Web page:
"Well," she muttered, "it seems I've come a long way."
It was an understatement of the grandest proportions. Her legs did not ache, she was not hungry nor thirsty, and yet she had walked for thousands of miles. And all without rest? Khamul considered this. Yes, it had been all without rest. Her anger and pent-up frustration had fueled her mammoth walk.
"And where shall I go from here?" Khamul mused, looking this way and that. With a shrug, she stood up again and continued walking towards the east.
She entered a land where the wind blew fiercly across flat plains, but she passed through that, drawing her black cowl up over her head. Then the land became desolate, with not a stir in the air. There was nothing living here, for there was no water nor plants of any sort. It was a terrible land, and utterly deserted, and Khamul found that she liked the emptiness of it.
Having long ago lost count of the days she had been gone, Khamul had no idea how long it had been since her departure when she saw the next living person. In this uttermost east, there was no change of seasons. Nothing changed here save for the sun and the moon rising and setting behind a layer of dusty clouds.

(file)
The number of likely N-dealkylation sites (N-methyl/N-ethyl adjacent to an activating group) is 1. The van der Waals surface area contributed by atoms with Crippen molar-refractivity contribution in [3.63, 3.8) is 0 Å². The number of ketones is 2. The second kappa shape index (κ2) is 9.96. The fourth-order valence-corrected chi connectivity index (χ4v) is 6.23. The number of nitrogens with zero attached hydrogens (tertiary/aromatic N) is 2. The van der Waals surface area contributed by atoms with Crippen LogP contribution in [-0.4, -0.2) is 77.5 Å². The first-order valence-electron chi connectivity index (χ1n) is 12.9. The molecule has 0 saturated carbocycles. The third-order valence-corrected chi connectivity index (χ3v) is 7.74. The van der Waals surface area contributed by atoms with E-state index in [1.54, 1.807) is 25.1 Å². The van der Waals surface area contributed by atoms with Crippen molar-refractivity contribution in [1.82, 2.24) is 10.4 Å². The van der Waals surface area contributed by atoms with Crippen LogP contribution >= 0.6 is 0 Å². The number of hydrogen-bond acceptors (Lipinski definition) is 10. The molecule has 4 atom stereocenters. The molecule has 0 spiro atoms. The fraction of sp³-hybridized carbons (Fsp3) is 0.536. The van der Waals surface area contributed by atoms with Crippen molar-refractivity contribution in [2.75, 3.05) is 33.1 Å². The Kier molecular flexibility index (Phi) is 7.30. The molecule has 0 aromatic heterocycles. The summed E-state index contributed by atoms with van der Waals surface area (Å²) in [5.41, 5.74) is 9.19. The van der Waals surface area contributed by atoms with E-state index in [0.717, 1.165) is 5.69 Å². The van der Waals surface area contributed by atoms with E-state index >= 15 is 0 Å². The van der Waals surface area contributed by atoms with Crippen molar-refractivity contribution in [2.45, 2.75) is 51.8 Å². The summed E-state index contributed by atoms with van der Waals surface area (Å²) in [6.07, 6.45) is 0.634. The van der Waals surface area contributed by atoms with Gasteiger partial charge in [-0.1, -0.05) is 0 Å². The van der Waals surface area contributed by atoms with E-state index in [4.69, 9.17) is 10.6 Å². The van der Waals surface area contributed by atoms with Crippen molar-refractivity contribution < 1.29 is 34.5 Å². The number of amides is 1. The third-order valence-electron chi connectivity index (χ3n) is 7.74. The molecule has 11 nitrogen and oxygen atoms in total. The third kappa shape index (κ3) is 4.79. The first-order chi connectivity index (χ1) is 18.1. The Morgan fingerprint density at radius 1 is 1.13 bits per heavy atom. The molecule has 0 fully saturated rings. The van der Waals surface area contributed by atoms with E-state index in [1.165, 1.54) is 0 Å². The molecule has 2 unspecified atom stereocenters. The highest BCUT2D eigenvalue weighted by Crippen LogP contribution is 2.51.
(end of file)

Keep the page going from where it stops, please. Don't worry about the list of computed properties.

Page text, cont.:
Nevertheless, in this most unlikely of places, Khamul ran across a man alone in the wasteland. He was crouched over the dirt, which seemed more than a little strange to Khamul.
"You there!" she shouted, trying to get a better look at what he was doing. "What in the name of the Valar are you doing?"
The man looked up. He had the look of someone who has lost something dear to their heart. Tears streaked his face, the only moisture for miles and miles. He looked like a broken soul.
Dangerous, Khamul thought, letting her hand fall to rest on her sword. Grief-stricken folk don't know how to take a friendly comment.
"I mean no harm to you," the man said. He had a strange way of talking. It irritated Khamul. There was also an unplaceable accent in his voice, and despite all her travels she could not determine from where the man had come from.